16 posted on 08/17/2002 8:50:14 PM PDT by Salvation
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To: Lady In Blue; Litany; Salvation; NYer; Canticle_of_Deborah; Desdemona; JMJ333; sandyeggo; fatima; ..
ping
17 posted on 04/27/2003 2:06:43 PM PDT by nickcarraway
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To: nickcarraway
Prayer Bump....Divine Mercy from SARS among all the other ills of the world. Prayers for the suffering.
18 posted on 04/27/2003 2:39:44 PM PDT by Domestic Church (AMDG...)
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To: nickcarraway

"I promise that the soul that shall venerate this image will not perish." (Diary, 48)

God's blessings to you, Nick, on this beautiful day! Thank you for reposting the link.

The pope is off to Spain next weekend to cannonize another saint. EWTN will have full coverage of that event, much as they did with this one.

19 posted on 04/27/2003 2:44:01 PM PDT by NYer (Laudate Dominum Alleluia)
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To: Salvation
I personally think the church is beautiful.

It is beautiful for an auditorium, but it does not look like a church to me. Where is the crucifix? Why is the saint's picture up high while the cross is down at the floor? I guess I'll never recover from Vatican II.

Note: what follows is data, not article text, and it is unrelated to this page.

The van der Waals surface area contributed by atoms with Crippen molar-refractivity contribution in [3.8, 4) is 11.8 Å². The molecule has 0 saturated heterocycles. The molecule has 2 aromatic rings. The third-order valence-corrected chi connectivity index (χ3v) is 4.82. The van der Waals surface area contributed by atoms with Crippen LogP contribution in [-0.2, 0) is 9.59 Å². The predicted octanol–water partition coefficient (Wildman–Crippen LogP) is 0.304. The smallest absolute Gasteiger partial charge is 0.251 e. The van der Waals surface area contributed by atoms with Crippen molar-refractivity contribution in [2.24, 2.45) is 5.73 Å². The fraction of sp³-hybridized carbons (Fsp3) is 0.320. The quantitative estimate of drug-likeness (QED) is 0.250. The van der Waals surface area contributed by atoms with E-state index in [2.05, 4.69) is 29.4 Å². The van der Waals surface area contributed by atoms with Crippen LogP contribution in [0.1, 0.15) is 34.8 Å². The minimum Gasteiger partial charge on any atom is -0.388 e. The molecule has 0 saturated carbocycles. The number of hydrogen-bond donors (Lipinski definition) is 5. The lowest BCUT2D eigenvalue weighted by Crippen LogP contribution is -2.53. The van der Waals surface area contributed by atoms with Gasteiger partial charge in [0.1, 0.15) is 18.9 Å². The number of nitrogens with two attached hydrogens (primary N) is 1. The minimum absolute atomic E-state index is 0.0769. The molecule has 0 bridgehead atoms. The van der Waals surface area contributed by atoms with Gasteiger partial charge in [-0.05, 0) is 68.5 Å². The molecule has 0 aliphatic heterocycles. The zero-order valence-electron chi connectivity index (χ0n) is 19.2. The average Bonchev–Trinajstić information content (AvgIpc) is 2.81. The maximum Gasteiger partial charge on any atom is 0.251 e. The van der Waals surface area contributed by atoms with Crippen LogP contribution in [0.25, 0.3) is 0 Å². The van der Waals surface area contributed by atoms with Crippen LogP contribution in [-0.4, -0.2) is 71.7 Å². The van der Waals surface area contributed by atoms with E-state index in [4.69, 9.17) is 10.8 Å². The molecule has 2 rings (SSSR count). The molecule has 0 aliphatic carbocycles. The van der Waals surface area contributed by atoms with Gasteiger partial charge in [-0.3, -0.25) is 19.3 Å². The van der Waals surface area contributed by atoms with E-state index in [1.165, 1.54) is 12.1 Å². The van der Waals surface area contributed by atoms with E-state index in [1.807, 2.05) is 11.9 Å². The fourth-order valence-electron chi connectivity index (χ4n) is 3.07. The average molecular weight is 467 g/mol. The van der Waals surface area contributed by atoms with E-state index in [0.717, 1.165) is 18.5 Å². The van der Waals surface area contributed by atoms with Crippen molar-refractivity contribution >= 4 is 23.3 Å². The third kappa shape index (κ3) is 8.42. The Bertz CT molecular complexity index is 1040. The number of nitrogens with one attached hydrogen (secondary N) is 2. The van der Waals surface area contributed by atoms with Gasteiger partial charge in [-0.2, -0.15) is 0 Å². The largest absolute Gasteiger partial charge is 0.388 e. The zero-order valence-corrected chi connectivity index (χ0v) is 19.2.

20 posted on 04/27/2003 3:40:30 PM PDT by Bigg Red
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To: Salvation
Oops! Sorry. I just realized that the picture high on the wall is of Jesus and not of Sr. Faustina. Oh, well, I still don't like the church.
21 posted on 04/27/2003 3:43:21 PM PDT by Bigg Red
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To: NYer
FR Divine Mercy Thread
 [Columbia Article]

Links from Columbia article:

Knights of Mercy program
John Paul II Institute of Divine Mercy
Eucharistic Apostles of Divine Mercy

MID RUMORS THAT HE WOULD announce his retirement due to failing health, Pope John Paul II traveled to Poland last summer and proclaimed a message far different to the expectant world. During a dedication Mass in the shrine of Divine Mercy in Krakow Aug. 17, the pope announced: “Today, therefore, in this shrine, I wish solemnly to entrust the world to Divine Mercy.” The Divine Mercy devotion, though humble in origin, offers nothing less than the promise of salvation and peace to all mankind. Efforts on many different fronts are furthering the hope that Catholics everywhere will soon know of the extraordinary graces promised by Our Lord to those who follow his simple call to mercy and trust.

(Above) A potrait of Sister Faustina Kowalska and the Divine Mercy image of Christ hangs from St. Peter’s Basilica in Rome during her canonization in 2000. (Right) Fourth Degree Knights at 2002 Mercy Sunday observances in Stockbridge, Mass.